Whats with the goat?

This is Bock season, along with Yuengling, many American brewers used to commercially brew Bock in vast quantities this time of year.  This is attributed to borrowed German traditions of drinking this style in preparation of the Lenten fast as monistic monks did & continue to do.  The rich, malty sweet lager was considered “liquid bread” & helped make a person feel full while still getting necessary nutrition from a safe to consume liquid before the days of sanitation & pasteurization.   The first of these beers were made near the city of Einbeck, and with the dialect or slang of the Munchen brewers that adopted this style, were commonly referred to as ein-bock, witch happens to also be the word for a billy goat, hence the pun that continues to this day in packaging references.   There are many sub-styles that have derived from the bock bier over the years, heller or maibock (May) a blonde style still of substantial gravity but with less caramel malt, doppelbock a double gravity or strength version, usually with copious amounts of specialty malt giving a dark brown hue.  A few brewers would create the eisbock, a taking cold aging to the extreme & intentionally let the beer freeze, then by removing the ice, would concentrate the beer, increasing alcohol, a tradition that continues mostly with our large domestic breweries while making ice beer.  So there you have it, a brief overview of ein-bocks.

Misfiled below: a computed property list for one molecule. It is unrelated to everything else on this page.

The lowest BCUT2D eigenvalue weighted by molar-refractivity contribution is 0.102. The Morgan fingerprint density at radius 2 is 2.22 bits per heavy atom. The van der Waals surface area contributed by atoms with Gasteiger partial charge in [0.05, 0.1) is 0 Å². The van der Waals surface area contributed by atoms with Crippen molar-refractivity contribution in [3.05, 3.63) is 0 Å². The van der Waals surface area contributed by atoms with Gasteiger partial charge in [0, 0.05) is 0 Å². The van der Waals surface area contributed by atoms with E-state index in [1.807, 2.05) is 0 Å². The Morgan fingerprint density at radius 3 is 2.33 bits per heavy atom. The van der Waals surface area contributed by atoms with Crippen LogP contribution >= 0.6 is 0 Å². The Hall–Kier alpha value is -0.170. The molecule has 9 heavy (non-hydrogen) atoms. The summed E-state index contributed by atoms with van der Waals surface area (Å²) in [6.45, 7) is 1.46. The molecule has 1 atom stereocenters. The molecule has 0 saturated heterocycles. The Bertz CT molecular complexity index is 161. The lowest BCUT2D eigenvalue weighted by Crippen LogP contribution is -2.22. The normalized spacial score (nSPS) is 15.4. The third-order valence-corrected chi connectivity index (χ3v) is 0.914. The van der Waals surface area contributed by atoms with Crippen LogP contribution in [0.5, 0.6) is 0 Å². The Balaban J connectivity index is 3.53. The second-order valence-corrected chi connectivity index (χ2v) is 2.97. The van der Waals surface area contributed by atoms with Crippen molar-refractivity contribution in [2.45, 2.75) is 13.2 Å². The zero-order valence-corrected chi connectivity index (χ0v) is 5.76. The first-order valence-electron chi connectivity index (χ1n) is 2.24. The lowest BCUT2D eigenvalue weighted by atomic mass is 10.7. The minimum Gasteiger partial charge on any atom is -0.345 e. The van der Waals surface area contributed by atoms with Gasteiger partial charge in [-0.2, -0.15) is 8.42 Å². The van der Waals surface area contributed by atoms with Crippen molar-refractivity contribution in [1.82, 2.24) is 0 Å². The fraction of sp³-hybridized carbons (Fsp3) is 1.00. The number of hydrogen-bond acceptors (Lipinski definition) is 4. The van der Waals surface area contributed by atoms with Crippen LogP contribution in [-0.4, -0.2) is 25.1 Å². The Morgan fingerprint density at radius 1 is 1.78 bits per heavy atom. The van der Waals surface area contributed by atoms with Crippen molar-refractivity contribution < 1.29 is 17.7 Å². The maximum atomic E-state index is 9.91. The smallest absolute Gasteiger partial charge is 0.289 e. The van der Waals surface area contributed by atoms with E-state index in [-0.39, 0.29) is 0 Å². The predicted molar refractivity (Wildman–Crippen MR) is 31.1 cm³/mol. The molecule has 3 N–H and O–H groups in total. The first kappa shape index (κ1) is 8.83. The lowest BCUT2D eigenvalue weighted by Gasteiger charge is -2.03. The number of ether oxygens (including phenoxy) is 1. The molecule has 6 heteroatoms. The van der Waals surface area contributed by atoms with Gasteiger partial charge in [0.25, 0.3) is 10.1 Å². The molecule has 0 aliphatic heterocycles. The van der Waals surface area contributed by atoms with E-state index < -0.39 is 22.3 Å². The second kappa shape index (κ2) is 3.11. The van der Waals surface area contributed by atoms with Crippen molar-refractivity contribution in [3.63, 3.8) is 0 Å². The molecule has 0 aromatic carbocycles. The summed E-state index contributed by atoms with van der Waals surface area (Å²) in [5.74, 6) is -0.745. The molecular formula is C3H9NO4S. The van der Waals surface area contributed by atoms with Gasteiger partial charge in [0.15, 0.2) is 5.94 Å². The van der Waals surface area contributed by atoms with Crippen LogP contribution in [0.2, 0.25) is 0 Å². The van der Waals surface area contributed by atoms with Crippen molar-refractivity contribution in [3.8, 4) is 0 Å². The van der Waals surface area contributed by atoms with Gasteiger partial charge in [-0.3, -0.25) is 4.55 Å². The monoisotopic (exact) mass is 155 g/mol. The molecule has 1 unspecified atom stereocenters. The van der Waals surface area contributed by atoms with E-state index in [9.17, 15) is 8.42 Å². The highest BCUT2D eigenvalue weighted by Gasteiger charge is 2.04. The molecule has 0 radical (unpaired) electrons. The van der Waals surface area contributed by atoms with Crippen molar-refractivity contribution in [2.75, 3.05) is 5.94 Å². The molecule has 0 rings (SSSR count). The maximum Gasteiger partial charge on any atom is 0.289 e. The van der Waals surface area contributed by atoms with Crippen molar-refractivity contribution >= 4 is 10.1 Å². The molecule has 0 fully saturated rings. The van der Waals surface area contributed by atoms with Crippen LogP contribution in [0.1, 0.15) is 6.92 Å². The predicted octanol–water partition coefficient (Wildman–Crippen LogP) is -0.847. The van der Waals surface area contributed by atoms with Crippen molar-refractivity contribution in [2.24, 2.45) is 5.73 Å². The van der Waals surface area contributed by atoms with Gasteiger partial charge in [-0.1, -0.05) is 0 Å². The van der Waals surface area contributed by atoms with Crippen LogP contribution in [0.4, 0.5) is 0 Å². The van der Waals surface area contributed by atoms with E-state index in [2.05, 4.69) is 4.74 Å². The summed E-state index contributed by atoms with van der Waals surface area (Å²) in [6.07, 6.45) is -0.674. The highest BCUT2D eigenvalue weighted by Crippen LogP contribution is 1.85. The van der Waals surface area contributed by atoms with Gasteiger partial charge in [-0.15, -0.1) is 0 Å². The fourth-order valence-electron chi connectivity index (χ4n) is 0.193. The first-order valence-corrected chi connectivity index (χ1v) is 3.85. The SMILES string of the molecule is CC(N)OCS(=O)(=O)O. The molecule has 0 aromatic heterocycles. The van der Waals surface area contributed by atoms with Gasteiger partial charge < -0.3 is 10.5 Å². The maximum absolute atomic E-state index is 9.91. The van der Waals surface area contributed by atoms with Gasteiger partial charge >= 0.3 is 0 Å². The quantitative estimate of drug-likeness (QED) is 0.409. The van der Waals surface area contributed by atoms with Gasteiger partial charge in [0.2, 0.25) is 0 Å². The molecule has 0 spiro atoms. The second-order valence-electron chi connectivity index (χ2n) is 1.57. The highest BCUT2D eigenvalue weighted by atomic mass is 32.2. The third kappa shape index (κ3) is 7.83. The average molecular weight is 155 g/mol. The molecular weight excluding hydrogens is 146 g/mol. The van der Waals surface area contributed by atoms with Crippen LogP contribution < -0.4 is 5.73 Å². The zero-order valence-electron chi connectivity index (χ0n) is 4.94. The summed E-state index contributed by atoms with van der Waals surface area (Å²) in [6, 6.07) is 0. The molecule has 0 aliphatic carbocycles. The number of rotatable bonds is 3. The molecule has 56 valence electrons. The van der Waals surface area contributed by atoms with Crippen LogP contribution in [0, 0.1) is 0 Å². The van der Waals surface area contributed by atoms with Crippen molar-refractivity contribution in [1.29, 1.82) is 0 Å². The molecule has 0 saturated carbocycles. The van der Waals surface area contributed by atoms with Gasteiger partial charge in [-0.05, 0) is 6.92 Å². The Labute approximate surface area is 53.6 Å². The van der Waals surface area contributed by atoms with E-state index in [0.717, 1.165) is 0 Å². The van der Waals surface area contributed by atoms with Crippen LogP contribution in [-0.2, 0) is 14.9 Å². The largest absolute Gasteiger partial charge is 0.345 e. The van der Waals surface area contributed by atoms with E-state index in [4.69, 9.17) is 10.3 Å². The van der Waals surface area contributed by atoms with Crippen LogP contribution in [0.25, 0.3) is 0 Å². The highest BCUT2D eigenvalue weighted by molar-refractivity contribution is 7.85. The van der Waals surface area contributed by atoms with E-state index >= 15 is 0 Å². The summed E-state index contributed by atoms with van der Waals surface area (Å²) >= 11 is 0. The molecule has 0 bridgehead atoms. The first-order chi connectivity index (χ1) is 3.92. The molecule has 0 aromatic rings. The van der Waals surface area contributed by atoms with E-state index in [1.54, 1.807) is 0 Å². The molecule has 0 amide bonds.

Comments are closed.


Switch to our mobile site